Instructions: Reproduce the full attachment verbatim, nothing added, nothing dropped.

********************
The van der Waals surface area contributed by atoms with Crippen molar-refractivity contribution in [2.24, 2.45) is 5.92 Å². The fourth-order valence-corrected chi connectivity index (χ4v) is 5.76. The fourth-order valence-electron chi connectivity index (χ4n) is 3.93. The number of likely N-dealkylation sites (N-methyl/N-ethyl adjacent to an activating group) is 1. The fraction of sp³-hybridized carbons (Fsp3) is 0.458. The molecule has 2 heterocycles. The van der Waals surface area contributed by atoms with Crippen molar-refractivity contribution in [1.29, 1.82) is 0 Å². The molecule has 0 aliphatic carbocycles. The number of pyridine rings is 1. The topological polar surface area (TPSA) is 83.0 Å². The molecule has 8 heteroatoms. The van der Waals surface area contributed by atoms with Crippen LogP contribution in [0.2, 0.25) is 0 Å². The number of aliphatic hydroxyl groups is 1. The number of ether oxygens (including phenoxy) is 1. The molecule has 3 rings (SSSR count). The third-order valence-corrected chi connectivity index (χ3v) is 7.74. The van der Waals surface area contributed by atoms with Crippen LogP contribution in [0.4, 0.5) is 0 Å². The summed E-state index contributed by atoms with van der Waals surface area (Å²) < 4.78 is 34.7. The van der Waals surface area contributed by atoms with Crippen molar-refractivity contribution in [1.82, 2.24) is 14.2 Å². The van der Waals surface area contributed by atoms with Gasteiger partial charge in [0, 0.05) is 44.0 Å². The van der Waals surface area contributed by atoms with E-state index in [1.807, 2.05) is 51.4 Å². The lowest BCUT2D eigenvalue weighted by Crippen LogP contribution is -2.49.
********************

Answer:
The van der Waals surface area contributed by atoms with Crippen molar-refractivity contribution in [2.24, 2.45) is 5.92 Å². The fourth-order valence-corrected chi connectivity index (χ4v) is 5.76. The fourth-order valence-electron chi connectivity index (χ4n) is 3.93. The number of likely N-dealkylation sites (N-methyl/N-ethyl adjacent to an activating group) is 1. The fraction of sp³-hybridized carbons (Fsp3) is 0.458. The molecule has 2 heterocycles. The van der Waals surface area contributed by atoms with Crippen molar-refractivity contribution in [1.29, 1.82) is 0 Å². The molecule has 0 aliphatic carbocycles. The number of pyridine rings is 1. The topological polar surface area (TPSA) is 83.0 Å². The molecule has 8 heteroatoms. The van der Waals surface area contributed by atoms with Crippen LogP contribution in [0.2, 0.25) is 0 Å². The number of aliphatic hydroxyl groups is 1. The number of ether oxygens (including phenoxy) is 1. The molecule has 3 rings (SSSR count). The third-order valence-corrected chi connectivity index (χ3v) is 7.74. The van der Waals surface area contributed by atoms with Crippen LogP contribution in [0.4, 0.5) is 0 Å². The summed E-state index contributed by atoms with van der Waals surface area (Å²) < 4.78 is 34.7. The van der Waals surface area contributed by atoms with Crippen molar-refractivity contribution in [1.82, 2.24) is 14.2 Å². The van der Waals surface area contributed by atoms with Gasteiger partial charge in [0, 0.05) is 44.0 Å². The van der Waals surface area contributed by atoms with E-state index in [1.807, 2.05) is 51.4 Å². The lowest BCUT2D eigenvalue weighted by Crippen LogP contribution is -2.49.